The only person who can unlock Matthew Green's TouchID-enabled iPhone 6 Plus is Matthew Green – and apparently his 7-year-old son.
Green, a cryptography and computer security professor at Johns Hopkins University, woke up early Tuesday morning to his son, Harrison, lifting his right hand and using his own thumb to unlock his smartphone.
While Harrison might have had some answering to do, his pre-dawn expedition into his parents' bedroom and into his dad's phone highlighted some serious privacy concerns with biometric passwords.
“This is a really serious problem. In a situation where you’re under arrest, biometrics are not very good [at protecting your information]," Green said.
A federal judge in Virginia ruled in October that because biometric passwords, like Apple's TouchID, is “is akin to providing a DNA or handwriting sample,” law enforcement officers can legally use your fingerprint without your consent to unlock your phone.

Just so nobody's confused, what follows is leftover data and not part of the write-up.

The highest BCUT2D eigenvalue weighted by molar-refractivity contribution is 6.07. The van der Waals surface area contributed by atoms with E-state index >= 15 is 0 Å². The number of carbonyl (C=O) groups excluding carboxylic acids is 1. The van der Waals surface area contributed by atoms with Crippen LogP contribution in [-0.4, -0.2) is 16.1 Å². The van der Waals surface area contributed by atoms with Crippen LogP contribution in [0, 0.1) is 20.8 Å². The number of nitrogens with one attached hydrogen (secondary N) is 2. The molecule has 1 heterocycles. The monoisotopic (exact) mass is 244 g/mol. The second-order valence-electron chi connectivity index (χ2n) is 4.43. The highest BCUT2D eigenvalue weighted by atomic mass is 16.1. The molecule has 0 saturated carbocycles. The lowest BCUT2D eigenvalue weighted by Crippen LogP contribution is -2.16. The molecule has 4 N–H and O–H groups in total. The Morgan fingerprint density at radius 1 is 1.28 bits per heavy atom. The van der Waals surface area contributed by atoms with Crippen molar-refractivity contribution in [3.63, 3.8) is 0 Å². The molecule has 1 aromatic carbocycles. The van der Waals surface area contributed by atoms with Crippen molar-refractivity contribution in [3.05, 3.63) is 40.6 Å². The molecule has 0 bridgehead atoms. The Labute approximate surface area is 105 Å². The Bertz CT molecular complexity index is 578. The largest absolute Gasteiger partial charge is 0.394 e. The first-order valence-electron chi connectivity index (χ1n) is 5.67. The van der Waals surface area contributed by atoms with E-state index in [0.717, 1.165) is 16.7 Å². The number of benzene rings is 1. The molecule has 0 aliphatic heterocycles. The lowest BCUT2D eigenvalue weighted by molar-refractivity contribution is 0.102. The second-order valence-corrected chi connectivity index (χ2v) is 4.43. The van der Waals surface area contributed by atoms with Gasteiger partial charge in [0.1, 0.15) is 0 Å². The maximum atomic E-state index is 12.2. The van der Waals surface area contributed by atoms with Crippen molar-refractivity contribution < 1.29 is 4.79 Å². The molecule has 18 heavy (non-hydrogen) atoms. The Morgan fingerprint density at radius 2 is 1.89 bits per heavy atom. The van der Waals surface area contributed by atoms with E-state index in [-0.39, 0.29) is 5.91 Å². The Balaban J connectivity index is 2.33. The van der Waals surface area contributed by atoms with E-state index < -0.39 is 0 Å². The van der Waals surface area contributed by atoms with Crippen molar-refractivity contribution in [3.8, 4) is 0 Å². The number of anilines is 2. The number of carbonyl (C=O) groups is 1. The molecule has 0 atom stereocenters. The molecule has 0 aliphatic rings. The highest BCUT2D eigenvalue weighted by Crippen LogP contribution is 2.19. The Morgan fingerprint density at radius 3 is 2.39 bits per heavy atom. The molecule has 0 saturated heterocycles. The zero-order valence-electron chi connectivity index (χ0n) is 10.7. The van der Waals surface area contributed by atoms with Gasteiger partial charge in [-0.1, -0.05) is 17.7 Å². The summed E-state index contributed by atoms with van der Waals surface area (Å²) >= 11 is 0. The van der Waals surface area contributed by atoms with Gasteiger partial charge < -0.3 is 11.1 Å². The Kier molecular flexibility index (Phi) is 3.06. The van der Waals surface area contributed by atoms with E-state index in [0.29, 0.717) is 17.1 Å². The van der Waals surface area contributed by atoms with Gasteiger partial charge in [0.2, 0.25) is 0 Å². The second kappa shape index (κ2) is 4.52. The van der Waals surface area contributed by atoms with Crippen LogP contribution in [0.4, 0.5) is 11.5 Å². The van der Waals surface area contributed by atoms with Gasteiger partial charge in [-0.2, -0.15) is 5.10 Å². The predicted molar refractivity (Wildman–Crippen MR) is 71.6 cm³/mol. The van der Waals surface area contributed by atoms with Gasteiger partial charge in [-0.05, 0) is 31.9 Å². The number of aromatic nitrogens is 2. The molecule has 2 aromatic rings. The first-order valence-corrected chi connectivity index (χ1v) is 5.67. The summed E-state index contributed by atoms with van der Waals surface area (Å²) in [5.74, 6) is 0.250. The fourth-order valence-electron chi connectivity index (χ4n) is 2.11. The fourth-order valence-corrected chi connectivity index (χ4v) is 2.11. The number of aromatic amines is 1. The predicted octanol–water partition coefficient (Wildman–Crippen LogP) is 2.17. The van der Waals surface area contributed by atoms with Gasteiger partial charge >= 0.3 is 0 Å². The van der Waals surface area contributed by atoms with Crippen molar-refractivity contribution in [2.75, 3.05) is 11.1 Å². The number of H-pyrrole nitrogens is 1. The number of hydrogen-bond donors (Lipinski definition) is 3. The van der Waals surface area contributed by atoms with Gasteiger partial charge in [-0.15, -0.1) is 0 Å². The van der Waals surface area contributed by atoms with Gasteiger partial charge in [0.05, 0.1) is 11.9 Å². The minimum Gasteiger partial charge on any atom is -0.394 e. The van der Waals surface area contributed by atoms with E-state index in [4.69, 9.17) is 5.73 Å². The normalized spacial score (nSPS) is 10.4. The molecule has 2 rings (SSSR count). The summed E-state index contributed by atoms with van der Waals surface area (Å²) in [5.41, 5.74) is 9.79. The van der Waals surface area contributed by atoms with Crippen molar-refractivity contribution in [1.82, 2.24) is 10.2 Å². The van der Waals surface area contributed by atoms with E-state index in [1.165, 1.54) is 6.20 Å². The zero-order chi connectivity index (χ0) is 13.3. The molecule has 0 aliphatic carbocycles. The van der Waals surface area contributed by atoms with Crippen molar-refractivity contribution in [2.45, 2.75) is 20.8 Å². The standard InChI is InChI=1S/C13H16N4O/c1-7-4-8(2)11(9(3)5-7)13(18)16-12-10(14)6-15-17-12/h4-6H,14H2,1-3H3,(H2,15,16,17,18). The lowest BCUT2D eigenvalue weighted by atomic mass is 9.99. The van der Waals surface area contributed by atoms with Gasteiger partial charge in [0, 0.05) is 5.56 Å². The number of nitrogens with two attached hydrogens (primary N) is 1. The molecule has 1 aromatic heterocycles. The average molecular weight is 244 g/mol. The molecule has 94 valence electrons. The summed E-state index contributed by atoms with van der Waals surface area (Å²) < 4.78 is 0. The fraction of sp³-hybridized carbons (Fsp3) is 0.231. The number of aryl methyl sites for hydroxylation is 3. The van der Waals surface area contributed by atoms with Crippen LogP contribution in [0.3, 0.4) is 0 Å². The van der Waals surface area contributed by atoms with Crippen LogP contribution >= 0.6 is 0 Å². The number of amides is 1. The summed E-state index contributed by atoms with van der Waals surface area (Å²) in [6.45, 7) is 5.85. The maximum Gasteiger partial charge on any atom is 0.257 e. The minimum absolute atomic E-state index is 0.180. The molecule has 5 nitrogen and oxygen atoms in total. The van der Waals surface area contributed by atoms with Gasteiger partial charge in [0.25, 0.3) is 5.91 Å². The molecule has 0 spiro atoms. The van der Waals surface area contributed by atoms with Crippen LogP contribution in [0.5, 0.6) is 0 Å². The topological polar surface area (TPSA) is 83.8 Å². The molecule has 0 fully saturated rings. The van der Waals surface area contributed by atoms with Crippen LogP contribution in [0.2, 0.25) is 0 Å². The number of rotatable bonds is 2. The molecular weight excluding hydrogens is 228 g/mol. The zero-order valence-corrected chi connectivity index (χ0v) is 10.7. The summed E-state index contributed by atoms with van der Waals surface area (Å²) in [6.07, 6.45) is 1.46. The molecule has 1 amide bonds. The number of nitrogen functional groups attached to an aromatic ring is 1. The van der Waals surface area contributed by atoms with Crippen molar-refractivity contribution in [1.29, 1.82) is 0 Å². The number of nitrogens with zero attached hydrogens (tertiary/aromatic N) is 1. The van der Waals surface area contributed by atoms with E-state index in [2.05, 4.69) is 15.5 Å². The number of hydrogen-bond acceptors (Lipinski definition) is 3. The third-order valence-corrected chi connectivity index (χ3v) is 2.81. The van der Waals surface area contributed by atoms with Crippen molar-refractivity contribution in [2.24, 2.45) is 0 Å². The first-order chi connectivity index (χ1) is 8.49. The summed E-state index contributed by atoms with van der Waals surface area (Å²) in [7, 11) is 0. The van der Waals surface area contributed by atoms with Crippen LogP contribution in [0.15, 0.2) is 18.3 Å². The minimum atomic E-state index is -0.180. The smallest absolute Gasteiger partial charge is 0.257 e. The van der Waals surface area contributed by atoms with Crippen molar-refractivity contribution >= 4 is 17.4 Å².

While police can get into your phone with your fingerprint they cannot legally access your data if you opt to use a passcode instead. The federal judge in Virginia said such passwords are considered "knowledge" and thus are protected under the Fifth Amendment.
As for Green, a technology guru who has studied the NSA spying scandal, encryption methods and computer security, he'll probably be treating this new "privacy threat" much differently.
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